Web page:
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Jupiter Icy Moons Explorer (JUICE): exploring the emergence of habitable worlds around giant planets

by Federico Tosi (INAF-IAPS Roma)

Mar 14, 2013 from 02:00 PM to 05:00 PM

Where Seminars' room, floor -1, via Ranzani 1

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The discovery of four large moons orbiting around Jupiter by Galileo
Galilei four hundred years ago spurred the Copernican Revolution and
forever changed our view of the Solar System and universe. Today, Jupiter
is seen as the archetype for giant planets in our Solar System as well as
a paradigm for the numerous giant planets known to orbit other stars. In
many respects, and in all their complexities, Jupiter and its diverse
satellites form a mini-Solar System.In the framework of the ESA "Cosmic
Vision" programme, the JUpiter ICy moons Explorer (JUICE) mission has been
selected as the L-class mission to be launched in 2022, with an arrival at
Jupiter planned in 2030. JUICE is an ESA-led mission arising from the
reformulation of the EJSM-Laplace mission, which was instead an ESA-NASA
project. Here we discuss the main scientific aspects of the current JUICE
mission concept.
The overarching theme for JUICE is: "The emergence of habitable worlds
around gas giants". The focus of JUICE is to characterise the conditions
that may have led to the emergence of habitable environments among the
Jovian icy satellites, with special emphasis on the three ocean-bearing
worlds, Ganymede, Europa, and Callisto. Ganymede is identified for
investigation since it provides a natural laboratory for analysis of the
nature, evolution and potential habitability of icy worlds in general, but
also because of the role it plays within the system of Galilean
satellites, and its unique magnetic and plasma interactions with the
surrounding Jovian environment. For Europa, where two targeted flybys are
planned, the focus will be on the chemistry essential to life, including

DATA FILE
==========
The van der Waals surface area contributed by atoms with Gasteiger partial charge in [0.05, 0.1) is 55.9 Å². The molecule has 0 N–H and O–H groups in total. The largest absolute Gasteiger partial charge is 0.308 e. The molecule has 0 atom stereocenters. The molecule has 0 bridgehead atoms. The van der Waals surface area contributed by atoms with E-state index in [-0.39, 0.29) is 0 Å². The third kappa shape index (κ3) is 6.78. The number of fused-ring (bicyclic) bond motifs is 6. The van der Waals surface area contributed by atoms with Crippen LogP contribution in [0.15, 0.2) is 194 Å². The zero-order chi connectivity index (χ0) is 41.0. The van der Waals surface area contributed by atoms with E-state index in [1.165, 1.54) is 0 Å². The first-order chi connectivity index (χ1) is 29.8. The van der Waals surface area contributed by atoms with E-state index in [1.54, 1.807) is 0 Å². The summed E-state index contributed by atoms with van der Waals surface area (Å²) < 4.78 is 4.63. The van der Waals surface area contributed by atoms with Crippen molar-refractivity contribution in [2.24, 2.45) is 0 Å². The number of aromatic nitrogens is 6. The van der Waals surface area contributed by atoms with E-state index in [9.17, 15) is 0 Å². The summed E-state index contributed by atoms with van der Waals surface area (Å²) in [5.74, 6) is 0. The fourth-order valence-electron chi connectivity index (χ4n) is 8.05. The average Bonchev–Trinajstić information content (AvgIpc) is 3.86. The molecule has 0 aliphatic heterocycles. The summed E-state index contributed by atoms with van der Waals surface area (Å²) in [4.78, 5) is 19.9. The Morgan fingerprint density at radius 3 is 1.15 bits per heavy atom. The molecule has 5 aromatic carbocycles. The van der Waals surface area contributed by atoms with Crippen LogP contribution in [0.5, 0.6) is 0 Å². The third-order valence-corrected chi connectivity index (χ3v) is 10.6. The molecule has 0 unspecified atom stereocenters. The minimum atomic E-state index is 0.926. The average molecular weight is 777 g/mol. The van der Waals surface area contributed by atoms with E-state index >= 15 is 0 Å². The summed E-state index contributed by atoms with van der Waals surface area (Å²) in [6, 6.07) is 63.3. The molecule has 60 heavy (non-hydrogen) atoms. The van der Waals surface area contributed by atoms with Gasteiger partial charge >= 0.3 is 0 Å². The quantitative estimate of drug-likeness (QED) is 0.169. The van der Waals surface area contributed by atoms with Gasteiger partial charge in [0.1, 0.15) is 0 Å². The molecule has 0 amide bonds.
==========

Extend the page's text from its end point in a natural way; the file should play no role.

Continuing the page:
organic molecules, and on understanding the formation of surface features
and the composition of the non water-ice material, leading to the
identification and characterisation of candidate sites for future in situ
Furthermore, JUICE will provide the first subsurface observations of this
icy moon, including the first determination of the minimal thickness of
the icy crust over the most recently active regions. The study of the
diversity of the satellite system, important also to shed light on their
origins, will be completed with twelve targeted flybys of Callisto and
additional information gathered remotely on Io and smaller moons.
Focused studies of Jupiter's atmosphere and magnetosphere, and their
interaction with the Galilean satellites, will further enhance our
understanding of the evolution and dynamics of the Jovian system.
The circulation, meteorology, chemistry and structure of Jupiter will be
studied from the cloud tops to the thermosphere. These observations will
be attained over a sufficiently long temporal baseline with broad
latitudinal coverage to investigate evolving weather systems and the
mechanisms of transporting energy, momentum and material between the
different layers. The focus in Jupiter's magnetosphere will include an
investigation of the three dimensional properties of the magnetodisc and
in-depth study of the coupling processes within the magnetosphere,
ionosphere and thermosphere.

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